St. Placid Priory is a women’s Benedictine monastery in Lacey, about an hour south of Seattle. The hallmark of Benedictine communities is a radical hospitality that extends to all people, and even beyond–to the more-than-human world of nature, and wildness. St. Placid’s has a lovely, quiet guest house, where I sometimes spend a few days writing, or just finding some solitude (anyone can visit–no religious affiliation required!).
On a recent visit, Sister Monika Ellis told me about a market bag she’d crocheted. I wouldn’t have believed it if I hadn’t seen it. For “yarn,” she’d cut sixty (SIXTY!) plastic grocery bags into half-inch strips. She snipped them in loops, from seam to seam, so they could be strung together like rubber bands into a long, long line, then rolled into a ball. This she crocheted into a strong, beautiful, open-work bag using a free pattern she’d found on the internet. I love how different colored bags were used to create a striped pattern.
Many of the sisters at St. Placid spin and knit wool from the fleece of local sheep, and the resulting creations they offer for sale are often wondrous, but this bag is something new altogether! People want to buy Sister M’s bag, and she says, “You want me to make more of those? Are you kidding me?” But she has provided a demo roll of the plastic yarn, along with directions to inspire people. “If I need something, I always try to figure out if I can make do with what I have first,” Sr. Monika told me.
In Seattle, the city council recently passed a “bag tax”–twenty cents for every new plastic bag we take at the grocery checkout line. Good heavens, from the resulting outcry you’d think they’d told us we had to sacrifice our first born children. The detractors provided some astonishing math. It would cost $1 every time we shopped! In a year, we would spend the same amount on plastic bags that we would have spent on 77 gallons of milk! 200 loaves of bread! (Um, not if we bring our own bags…). It didn’t take long to gather the 20,000 signatures needed to get a “Repeal the Bag Tax” referendum on the ballot.
When I think of all this, and when I find myself feeling unmotivated to make the simplest life-giving steps in my own everyday life–out of laziness, or hurry, or cynicism, or lack of creativity, or even despair, I try to remember Sister Monika, patiently transforming our refuse into something practical, lasting, and beautiful. Thank you Sister!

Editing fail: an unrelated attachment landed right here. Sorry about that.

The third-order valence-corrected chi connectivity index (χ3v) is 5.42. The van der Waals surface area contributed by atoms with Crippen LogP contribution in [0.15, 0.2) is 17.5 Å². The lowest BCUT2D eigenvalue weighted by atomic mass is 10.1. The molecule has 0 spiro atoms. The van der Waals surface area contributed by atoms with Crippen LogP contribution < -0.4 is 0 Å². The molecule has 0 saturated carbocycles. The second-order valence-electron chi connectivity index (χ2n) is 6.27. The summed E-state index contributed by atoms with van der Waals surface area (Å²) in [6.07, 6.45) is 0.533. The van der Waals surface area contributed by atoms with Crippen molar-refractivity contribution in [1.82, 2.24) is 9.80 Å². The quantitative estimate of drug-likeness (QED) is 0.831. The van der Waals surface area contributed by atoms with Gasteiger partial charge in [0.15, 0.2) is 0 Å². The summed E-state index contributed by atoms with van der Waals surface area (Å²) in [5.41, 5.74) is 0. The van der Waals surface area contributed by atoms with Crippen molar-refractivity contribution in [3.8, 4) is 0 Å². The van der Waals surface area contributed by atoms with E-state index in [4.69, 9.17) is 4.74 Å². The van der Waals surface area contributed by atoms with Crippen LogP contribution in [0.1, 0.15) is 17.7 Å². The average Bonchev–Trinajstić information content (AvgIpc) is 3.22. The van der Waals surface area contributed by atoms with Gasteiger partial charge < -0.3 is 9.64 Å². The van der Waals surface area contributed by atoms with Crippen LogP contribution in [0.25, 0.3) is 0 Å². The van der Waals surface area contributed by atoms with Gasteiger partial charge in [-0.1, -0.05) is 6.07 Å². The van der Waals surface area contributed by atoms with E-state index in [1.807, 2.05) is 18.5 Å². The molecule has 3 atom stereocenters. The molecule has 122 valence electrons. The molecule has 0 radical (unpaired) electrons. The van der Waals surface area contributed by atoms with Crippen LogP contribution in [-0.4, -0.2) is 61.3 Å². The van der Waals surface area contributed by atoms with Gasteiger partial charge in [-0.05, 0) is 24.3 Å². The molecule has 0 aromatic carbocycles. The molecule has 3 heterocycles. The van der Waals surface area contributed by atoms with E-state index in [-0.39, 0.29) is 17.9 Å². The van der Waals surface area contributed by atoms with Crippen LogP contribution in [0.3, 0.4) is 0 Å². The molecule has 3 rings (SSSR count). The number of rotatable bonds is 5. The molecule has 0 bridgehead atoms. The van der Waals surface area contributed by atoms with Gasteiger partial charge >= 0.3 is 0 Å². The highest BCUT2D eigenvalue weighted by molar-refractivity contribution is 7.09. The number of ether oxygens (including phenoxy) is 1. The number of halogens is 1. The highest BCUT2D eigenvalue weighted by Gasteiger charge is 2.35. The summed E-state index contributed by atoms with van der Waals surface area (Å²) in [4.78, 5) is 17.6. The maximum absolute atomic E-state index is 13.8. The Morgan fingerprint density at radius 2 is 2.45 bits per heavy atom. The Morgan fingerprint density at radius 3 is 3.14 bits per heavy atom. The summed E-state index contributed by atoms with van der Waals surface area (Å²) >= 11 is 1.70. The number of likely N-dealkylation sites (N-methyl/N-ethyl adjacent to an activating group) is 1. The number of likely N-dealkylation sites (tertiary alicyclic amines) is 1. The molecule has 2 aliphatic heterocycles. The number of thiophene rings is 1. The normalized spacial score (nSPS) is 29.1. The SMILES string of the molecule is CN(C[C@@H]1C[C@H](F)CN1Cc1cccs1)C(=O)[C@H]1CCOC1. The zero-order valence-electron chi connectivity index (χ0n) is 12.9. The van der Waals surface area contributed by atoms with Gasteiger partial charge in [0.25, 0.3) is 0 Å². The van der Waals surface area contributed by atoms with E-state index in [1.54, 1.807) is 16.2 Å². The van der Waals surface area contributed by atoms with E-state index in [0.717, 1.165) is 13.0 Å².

What a remarkable story. I don’t think I will be trying it soon though! In Mexico, the women do amazing things with gum wrappers. In New Mexico, the use of found objects to create “retablos” – devotional art to the saints – is also remarkable.
Thanks for sharing this. I’ve been wondering how to make these, but had never found a practical pattern. And I’d never thought of using plastic bags as a raw material.
Maybe you’d be interested in a Buddhist temple made out of beer bottles:
Thanks Kirk–I’d never seen the beer bottle temple. Amazing.
In South Africa women use plastic bags in the same way to make bathroom mats, hats and bags. Black plastic garden sacks make very elegant handbags and hats.
Cool! What beautiful creations!
I love the minimal packaging of buying at PCC-(Puget Consumers Coop) where we get oats, granola, muesli, all kinds of beans, lentils, rice and nuts and these foods are all economical also and associated with greater longevity.
But I’m not really for the bag law. I won’t mind it on a personal level, it’ll make it easier for me to not take bags. But I disagree with it philosophically. I don’t like the battles royale that environmentalists choose to fight over issues that barely matter in the scheme of things. Plastic bags are an annoying symbol of our profligacy and irresponsiblity, not the core of it. I’d rather fight to stop something that’s actually bringing down rainforests (and the Brazilian Cerrado) as I write: the horrendous gov’t subsidies and mandates for biofuel production, for example.
Thanks for a wonderful site,
I initially felt a twinge of resistance at the idea of the bag law, not unlike how I feel about the seatbelt law. But I feel differently now. Our environment needs so much help that doing anything & everything that we can, as soon as possible, is critical. And after I watched this simple yet effective slideshow, I began to understand that the bag problem is WAY bigger than I realized, and certainly not victimless:
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